The market is filled with all kinds of different watches. Sports watches are possibly the most popular type. Among sports watches, diving watches are particularly highly coveted. They are more than just functional tools for diving and now include some of the most iconic and world-renowned timepieces. In this article, we’ll take a look at what defines a diving watch and list some of the most significant models.
Before diving into the industry icons, let’s first define some diving-watch basics. According to Berner’s Illustrated Professional Dictionary of Horology , a diving watch is “designed to withstand immersion to a depth of at least 100 m (328 ft) and to satisfy requirements specified in ISO standard 6425.” A depth of 100 meters is clear, but what is ISO standard 6425? The International Organization for Standardization (ISO) sets standards for different industries around the globe.This particular standard states that for a watch to classify as a diving watch, it must be able to track dives times for up to an hour in increments of at least 5 minutes. Furthermore, the diver needs to be able to tell the time from a distance to 25 cm (9.8 in) in total darkness.Finally, and perhaps most obviously, a diving watch must be water-resistant and made of corrosion-resistant materials.
This ISO standard was adopted in 1996; however, many modern diving watches go well above and beyond these specifications. It’s also worth noting that diving watches existed well before 1996, so the pre-owned market is full of classic models that helped set the standards for diving watches today.On that note, let’s take a look at three of the most iconic diving watches and track how they became luxury icons. After that, we’ll shine a light on a newer model that has the potential to develop into a modern classic.
Blancpain Fifty Fathoms
The Blancpain Fifty Fathoms debuted in 1953. Jean-Jacques Fiechter, then CEO of Blancpain, created this timepiece in collaboration with Captain Robert Maloubier and his lieutenant, Claude Jean Riffaud of the Nageuers de combat (French commando divers). Blancpain started working on the Fifty Fathoms following a meeting between these three men. In 1953, Blancpain delivered 20 watches for testing. They passed every test and became the official watch of the French Navy’s combat divers soon thereafter. Other militaries would follow soon, and the legend of the Blancpain Fifty Fathoms began to grow. Nowadays, the Fifty Fathoms has grown into a full collection of watches and remains the brand’s most important timepiece. Options range from the modern Bathyscaphe edition to the more classic Fifty Fathoms Automatique. If you’re looking for an updated version of the original, the Fifty Fathoms Nageurs De Combat Automatique is the perfect choice. This timepiece pays homage to the first modern diving watch and the start of a great era in watchmaking history.
While the Blancpain Fifty Fathoms started it all, the Rolex Submariner is the bigger name today. In fact, it’s probably the world’s most well-known luxury watch. Many people believe it was the first modern diving watch, but we now know that is not the case. The Rolex Submariner’s story also begins in the early 1950s when Rene P. Jeanneret, Rolex’s director and an amateur diver, challenged the company to develop a diving watch that could double as an elegant timepiece for everyday use. The company developed its response to Jeanneret’s request in 1953; however, Rolex didn’t introduce their first two Submariner models to the public until the 1954 Basel Watch Fair (known today as “Baselworld”). Thus, a legacy was born. The amazing thing about the Submariner is how little its design has changed over the decades. Obviously, Rolex has made many improvements to the technology and materials; however, they’ve barely touched its looks. The main choice you have to make is whether you prefer your Submariner with or without a date display.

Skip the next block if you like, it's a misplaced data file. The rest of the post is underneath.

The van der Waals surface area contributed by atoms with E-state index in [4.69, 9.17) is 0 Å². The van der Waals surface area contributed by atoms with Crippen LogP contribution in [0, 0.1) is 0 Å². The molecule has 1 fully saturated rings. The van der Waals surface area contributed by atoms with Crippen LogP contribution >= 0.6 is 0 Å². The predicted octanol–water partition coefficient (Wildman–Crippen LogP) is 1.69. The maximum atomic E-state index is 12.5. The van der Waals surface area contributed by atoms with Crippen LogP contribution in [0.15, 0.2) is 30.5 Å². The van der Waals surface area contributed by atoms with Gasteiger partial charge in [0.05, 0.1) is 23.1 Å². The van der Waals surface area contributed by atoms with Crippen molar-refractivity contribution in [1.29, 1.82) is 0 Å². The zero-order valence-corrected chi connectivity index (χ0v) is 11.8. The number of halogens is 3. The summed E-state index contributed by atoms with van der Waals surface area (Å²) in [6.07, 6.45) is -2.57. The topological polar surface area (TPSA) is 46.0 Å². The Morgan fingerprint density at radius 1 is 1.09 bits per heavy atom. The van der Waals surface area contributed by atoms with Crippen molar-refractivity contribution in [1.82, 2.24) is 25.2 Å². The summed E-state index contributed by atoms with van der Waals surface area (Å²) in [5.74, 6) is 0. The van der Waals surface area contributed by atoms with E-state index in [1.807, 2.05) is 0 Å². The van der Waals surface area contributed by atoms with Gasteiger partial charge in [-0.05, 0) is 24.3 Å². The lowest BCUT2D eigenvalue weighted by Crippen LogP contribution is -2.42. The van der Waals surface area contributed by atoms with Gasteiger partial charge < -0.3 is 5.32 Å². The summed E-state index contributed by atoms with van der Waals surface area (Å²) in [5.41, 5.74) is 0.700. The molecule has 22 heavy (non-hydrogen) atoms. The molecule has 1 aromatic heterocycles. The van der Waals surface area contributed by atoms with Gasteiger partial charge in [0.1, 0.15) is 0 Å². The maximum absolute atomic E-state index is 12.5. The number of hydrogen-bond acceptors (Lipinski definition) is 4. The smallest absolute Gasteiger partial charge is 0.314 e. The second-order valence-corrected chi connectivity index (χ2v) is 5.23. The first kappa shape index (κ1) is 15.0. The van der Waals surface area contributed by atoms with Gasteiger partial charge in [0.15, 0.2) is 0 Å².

Omega Seamaster Ploprof
Ever since its introduction in 1971, the Ploprof– which stands for plongeur professionnel (French for “professional diver”) – has enjoyed icon status. Omega designed the Seamaster Ploprof 600 as an extremely robust, water-resistant, readable, and reliable watch for professional divers in the oil and shipping industries. To make sure they got the Ploprof right, Omega teamed up with the legendary COMEX divers and world-famous Jacques Cousteau. The Ploprof’s case is made from a single block of stainless steel and features a unique crown that’s secured by a locking bolt. One of the most iconic features of the Ploprof is its locking bezel, which is operated via a large push-piece. Other interesting details are the Ploprof’s polygonal shape and mesh bracelet. The current model is known as the Seamaster Ploprof 1200M. It’s basically a re-creation of the original, but with improved specifications.
It’s always good to spend a little time talking about brands that might not be as familiar to the general public. That being said, Squale has made a name for itself in watchmaking circles. Von Buren S.A. founded Squale as a supplier of watch parts in 1945. Early customers included Blancpain, who used their components in the Fifty Fathoms at the time. That means Squale played a major role in the rise of diving watches in the mid-20th century. The brand later began producing their own watches, focusing exclusively on diving watches. The design of the current Squale 2002 takes its inspiration from the 1970s. This watch has great wrist presence and catches the eye with its Milanese bracelet and brightly colored bezels. However, it’s much more than an attractive timepiece. Its 1,000 m (3,281 ft) of water resistance easily meets today’s standards for diving watches. While Squale may not enjoy a legendary reputation like other brands, they certainly deserve it. The Squale 2002 is a prime example of a diving watch that has the potential to reach icon status like the watches listed above. Only time will tell…